Culture  /  Retrieval

What Became of the Oscar Streaker?

After Robert Opel dashed naked across the stage in 1974, he ran for President and settled into the gay leather scene.

Had he not been fired for being who he was, he might have continued down a conservative path. Instead, Opel transformed into a hippie prankster, a misfit child of the sexual revolution. After the Stonewall riots, in 1969, being gay was no longer a mark of shame but a movement, one that gave Opel a place in the world. In the early seventies, he did a regular photo feature for the Advocate called “Around Town . . . by Robert Opel.” He’d snap a long-haired hitchhiker in snug bell-bottoms, or a guy getting a lion tattoo on his ass, or a hippie lounging naked under the Hollywood sign. “I feel closer to being able to accept myself for who I am—no pretense, no bullshit, a lot less fear,” he wrote to his sister.

By early 1974, as he plotted his Oscar streak, he was working as a curriculum consultant for the L.A. school district, helping to develop a new method of teaching English to foreign students. “There is a revolution going on in linguistics education,” he told the Van Nuys Valley News, three weeks before the Academy Awards. The day after his streak, the school district informed him by letter, “Your services will no longer be needed.”

He returned to the Advocate a conquering hero. “I felt quite exhilarated really. I recommend it,” he told a reporter for the paper. “It was a challenge. I don’t know why that turns me on, but it does.”

In July, he made a second streak. The L.A. City Council had been debating a ban on nudity in public areas, including a Venice Beach spot beloved by skinny-dippers. Four hundred people packed the council chamber. As a councilwoman spoke, Opel strode up the aisle, stripped off his jumpsuit, leaped over a rope, and stood next to the stunned police chief, Ed Davis. He made a peace sign with his fingers and asked, “Is this lewd?” He was booked for indecent exposure and disturbing a public meeting. The nudity ban passed, 12–1.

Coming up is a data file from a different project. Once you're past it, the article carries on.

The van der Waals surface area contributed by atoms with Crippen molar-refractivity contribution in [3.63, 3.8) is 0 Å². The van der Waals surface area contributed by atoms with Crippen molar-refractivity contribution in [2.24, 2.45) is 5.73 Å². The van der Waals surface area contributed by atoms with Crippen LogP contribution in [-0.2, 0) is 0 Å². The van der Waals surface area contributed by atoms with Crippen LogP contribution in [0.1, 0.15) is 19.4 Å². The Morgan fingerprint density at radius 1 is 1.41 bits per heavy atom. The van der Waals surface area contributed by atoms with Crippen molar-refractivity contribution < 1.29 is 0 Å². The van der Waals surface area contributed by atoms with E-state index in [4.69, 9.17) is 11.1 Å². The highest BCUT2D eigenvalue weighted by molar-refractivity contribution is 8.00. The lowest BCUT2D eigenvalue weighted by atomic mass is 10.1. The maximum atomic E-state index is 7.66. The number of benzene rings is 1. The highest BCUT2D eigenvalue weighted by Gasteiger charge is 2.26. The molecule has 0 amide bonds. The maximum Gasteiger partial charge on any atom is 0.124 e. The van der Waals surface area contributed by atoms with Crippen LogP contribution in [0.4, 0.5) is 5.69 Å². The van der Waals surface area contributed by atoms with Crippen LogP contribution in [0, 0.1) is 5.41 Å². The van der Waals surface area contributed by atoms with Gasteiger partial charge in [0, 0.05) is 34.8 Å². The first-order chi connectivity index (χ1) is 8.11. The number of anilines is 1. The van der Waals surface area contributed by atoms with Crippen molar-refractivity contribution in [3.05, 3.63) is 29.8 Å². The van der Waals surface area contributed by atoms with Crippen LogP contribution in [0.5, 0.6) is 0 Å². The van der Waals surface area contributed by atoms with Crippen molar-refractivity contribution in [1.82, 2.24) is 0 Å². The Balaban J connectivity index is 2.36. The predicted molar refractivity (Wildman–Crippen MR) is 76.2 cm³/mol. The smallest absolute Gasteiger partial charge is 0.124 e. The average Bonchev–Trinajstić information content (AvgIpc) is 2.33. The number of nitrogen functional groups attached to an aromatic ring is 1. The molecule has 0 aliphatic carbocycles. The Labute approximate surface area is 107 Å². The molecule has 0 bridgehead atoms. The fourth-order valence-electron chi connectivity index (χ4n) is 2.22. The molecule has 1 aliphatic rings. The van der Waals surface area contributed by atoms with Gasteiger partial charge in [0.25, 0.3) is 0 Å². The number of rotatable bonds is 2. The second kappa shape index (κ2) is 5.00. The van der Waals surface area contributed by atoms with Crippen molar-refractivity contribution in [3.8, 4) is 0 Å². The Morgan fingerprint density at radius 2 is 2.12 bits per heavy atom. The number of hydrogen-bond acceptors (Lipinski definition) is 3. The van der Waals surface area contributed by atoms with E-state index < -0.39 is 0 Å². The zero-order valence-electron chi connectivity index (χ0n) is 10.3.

His trial, at which he dressed as Uncle Sam, kept his name in the papers. “Indecent exposure generally means there was something sexual about it,” his lawyer argued. “We’re quite sure in this case that Opel didn’t come there to make love to the city councilmen.” On the witness stand, Opel testified, “I wanted to give the council an example of what a live nude person looked like, and to show them that there were no reasons to conclude that simply being nude was being lewd.” The jury found him guilty only of disturbing the meeting (“OPEL NOT LEWD,” the Advocate declared on its front page), and he received a four-month sentence.

Opel rarely spoke of his time in jail. Undaunted, he embraced his new role as “unemployed propagandist.” That September, in the wake of Richard Nixon’s resignation, he announced his candidacy, with his newly formed Nude Lib Party, for President of the United States, on a platform of complete disclosure. “I’ve got nothing to hide,” he said at his first press conference, to which he wore only his mustache, “and I want to give everyone a chance to look over my qualifications.” His campaign bore the slogan “Not Just Another Crooked Dick.”

When his candidacy failed, he became the editor of the magazine Finger, which ran raunchy photos and stories sent in by real couples. By 1975, the streaking fad had petered out, but Opel published an editor’s manifesto laying out his philosophy of nudity:

The thrust of my message is: undress. As long as cover-up is part of anyone’s mental set, he or she will be diminished in his efforts to be totally self-actualized. Undress goes far beyond simply urging one to remove the clothes from one’s physical person. But that can be a start; a visual statement of innocence; an external sign of one’s intent to exorcize hypocrisy.